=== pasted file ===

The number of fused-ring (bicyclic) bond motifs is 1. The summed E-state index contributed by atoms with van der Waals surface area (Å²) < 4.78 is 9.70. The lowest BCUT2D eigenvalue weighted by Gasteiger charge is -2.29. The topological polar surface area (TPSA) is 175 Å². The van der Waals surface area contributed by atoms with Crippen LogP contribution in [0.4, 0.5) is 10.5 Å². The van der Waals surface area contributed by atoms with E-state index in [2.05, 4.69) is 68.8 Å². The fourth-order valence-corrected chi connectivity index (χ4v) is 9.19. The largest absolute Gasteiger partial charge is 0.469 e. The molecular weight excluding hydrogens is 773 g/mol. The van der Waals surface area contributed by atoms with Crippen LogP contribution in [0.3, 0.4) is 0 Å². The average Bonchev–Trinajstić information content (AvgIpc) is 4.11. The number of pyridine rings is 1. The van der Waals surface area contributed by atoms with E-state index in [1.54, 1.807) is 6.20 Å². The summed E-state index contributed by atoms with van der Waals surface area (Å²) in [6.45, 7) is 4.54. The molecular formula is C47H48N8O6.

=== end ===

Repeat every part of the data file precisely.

The number of fused-ring (bicyclic) bond motifs is 1. The summed E-state index contributed by atoms with van der Waals surface area (Å²) < 4.78 is 9.70. The lowest BCUT2D eigenvalue weighted by Gasteiger charge is -2.29. The topological polar surface area (TPSA) is 175 Å². The van der Waals surface area contributed by atoms with Crippen LogP contribution in [0.4, 0.5) is 10.5 Å². The van der Waals surface area contributed by atoms with E-state index in [2.05, 4.69) is 68.8 Å². The fourth-order valence-corrected chi connectivity index (χ4v) is 9.19. The largest absolute Gasteiger partial charge is 0.469 e. The molecular weight excluding hydrogens is 773 g/mol. The van der Waals surface area contributed by atoms with Crippen LogP contribution in [0.3, 0.4) is 0 Å². The average Bonchev–Trinajstić information content (AvgIpc) is 4.11. The number of pyridine rings is 1. The van der Waals surface area contributed by atoms with E-state index in [1.54, 1.807) is 6.20 Å². The summed E-state index contributed by atoms with van der Waals surface area (Å²) in [6.45, 7) is 4.54. The molecular formula is C47H48N8O6.